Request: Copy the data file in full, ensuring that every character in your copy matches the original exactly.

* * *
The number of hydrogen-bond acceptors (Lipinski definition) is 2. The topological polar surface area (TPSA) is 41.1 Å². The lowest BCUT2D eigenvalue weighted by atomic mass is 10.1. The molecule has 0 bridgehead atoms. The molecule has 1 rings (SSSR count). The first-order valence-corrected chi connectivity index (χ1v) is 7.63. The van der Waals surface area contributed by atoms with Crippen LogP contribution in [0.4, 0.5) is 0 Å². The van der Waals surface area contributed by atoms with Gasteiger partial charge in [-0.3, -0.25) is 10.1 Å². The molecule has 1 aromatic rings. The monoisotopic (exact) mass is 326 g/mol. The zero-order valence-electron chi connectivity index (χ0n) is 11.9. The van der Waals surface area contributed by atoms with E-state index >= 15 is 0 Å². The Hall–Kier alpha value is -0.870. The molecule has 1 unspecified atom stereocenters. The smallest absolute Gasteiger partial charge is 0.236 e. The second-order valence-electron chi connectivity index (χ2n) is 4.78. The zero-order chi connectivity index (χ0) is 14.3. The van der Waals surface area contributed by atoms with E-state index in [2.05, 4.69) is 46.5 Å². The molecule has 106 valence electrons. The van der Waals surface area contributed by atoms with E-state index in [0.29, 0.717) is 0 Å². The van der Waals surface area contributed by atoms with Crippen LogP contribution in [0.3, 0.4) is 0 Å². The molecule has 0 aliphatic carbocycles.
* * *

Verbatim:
The number of hydrogen-bond acceptors (Lipinski definition) is 2. The topological polar surface area (TPSA) is 41.1 Å². The lowest BCUT2D eigenvalue weighted by atomic mass is 10.1. The molecule has 0 bridgehead atoms. The molecule has 1 rings (SSSR count). The first-order valence-corrected chi connectivity index (χ1v) is 7.63. The van der Waals surface area contributed by atoms with Crippen LogP contribution in [0.4, 0.5) is 0 Å². The van der Waals surface area contributed by atoms with Gasteiger partial charge in [-0.3, -0.25) is 10.1 Å². The molecule has 1 aromatic rings. The monoisotopic (exact) mass is 326 g/mol. The zero-order valence-electron chi connectivity index (χ0n) is 11.9. The van der Waals surface area contributed by atoms with E-state index >= 15 is 0 Å². The Hall–Kier alpha value is -0.870. The molecule has 1 unspecified atom stereocenters. The smallest absolute Gasteiger partial charge is 0.236 e. The second-order valence-electron chi connectivity index (χ2n) is 4.78. The zero-order chi connectivity index (χ0) is 14.3. The van der Waals surface area contributed by atoms with E-state index in [2.05, 4.69) is 46.5 Å². The molecule has 106 valence electrons. The van der Waals surface area contributed by atoms with E-state index in [0.29, 0.717) is 0 Å². The van der Waals surface area contributed by atoms with Crippen LogP contribution in [0.3, 0.4) is 0 Å². The molecule has 0 aliphatic carbocycles.